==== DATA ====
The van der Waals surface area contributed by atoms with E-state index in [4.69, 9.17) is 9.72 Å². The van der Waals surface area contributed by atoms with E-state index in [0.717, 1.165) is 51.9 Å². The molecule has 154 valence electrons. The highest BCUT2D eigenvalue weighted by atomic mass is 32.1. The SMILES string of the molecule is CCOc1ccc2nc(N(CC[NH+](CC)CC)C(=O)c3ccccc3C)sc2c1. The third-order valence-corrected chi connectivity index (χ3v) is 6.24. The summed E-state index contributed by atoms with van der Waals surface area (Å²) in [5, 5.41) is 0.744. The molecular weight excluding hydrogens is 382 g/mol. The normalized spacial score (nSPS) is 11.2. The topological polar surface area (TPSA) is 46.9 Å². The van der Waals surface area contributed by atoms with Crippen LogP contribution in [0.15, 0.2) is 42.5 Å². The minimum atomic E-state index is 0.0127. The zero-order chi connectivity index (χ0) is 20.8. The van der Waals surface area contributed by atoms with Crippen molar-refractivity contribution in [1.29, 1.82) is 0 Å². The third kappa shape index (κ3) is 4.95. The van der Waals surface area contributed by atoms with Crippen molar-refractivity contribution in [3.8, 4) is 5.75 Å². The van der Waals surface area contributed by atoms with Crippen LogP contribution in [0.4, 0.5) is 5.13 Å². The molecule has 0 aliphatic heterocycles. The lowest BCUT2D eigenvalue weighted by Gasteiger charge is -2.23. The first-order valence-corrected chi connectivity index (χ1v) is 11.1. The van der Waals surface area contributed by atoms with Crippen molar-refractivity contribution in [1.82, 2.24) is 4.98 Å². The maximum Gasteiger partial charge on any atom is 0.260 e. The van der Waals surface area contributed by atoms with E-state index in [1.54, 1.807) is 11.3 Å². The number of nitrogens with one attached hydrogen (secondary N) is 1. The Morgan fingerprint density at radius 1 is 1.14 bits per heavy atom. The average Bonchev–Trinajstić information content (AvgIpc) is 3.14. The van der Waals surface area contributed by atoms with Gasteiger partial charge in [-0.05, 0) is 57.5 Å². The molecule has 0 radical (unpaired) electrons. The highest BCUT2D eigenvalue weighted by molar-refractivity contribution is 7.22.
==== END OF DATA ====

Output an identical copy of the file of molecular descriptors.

The van der Waals surface area contributed by atoms with E-state index in [4.69, 9.17) is 9.72 Å². The van der Waals surface area contributed by atoms with E-state index in [0.717, 1.165) is 51.9 Å². The molecule has 154 valence electrons. The highest BCUT2D eigenvalue weighted by atomic mass is 32.1. The SMILES string of the molecule is CCOc1ccc2nc(N(CC[NH+](CC)CC)C(=O)c3ccccc3C)sc2c1. The third-order valence-corrected chi connectivity index (χ3v) is 6.24. The summed E-state index contributed by atoms with van der Waals surface area (Å²) in [5, 5.41) is 0.744. The molecular weight excluding hydrogens is 382 g/mol. The normalized spacial score (nSPS) is 11.2. The topological polar surface area (TPSA) is 46.9 Å². The van der Waals surface area contributed by atoms with Crippen LogP contribution in [0.15, 0.2) is 42.5 Å². The minimum atomic E-state index is 0.0127. The zero-order chi connectivity index (χ0) is 20.8. The van der Waals surface area contributed by atoms with Crippen molar-refractivity contribution in [1.29, 1.82) is 0 Å². The third kappa shape index (κ3) is 4.95. The van der Waals surface area contributed by atoms with Crippen molar-refractivity contribution in [3.8, 4) is 5.75 Å². The van der Waals surface area contributed by atoms with Crippen LogP contribution in [0.4, 0.5) is 5.13 Å². The molecule has 0 aliphatic heterocycles. The lowest BCUT2D eigenvalue weighted by Gasteiger charge is -2.23. The first-order valence-corrected chi connectivity index (χ1v) is 11.1. The van der Waals surface area contributed by atoms with Crippen molar-refractivity contribution in [1.82, 2.24) is 4.98 Å². The maximum Gasteiger partial charge on any atom is 0.260 e. The van der Waals surface area contributed by atoms with E-state index in [1.54, 1.807) is 11.3 Å². The number of nitrogens with one attached hydrogen (secondary N) is 1. The Morgan fingerprint density at radius 1 is 1.14 bits per heavy atom. The average Bonchev–Trinajstić information content (AvgIpc) is 3.14. The van der Waals surface area contributed by atoms with Gasteiger partial charge in [-0.05, 0) is 57.5 Å². The molecule has 0 radical (unpaired) electrons. The highest BCUT2D eigenvalue weighted by molar-refractivity contribution is 7.22.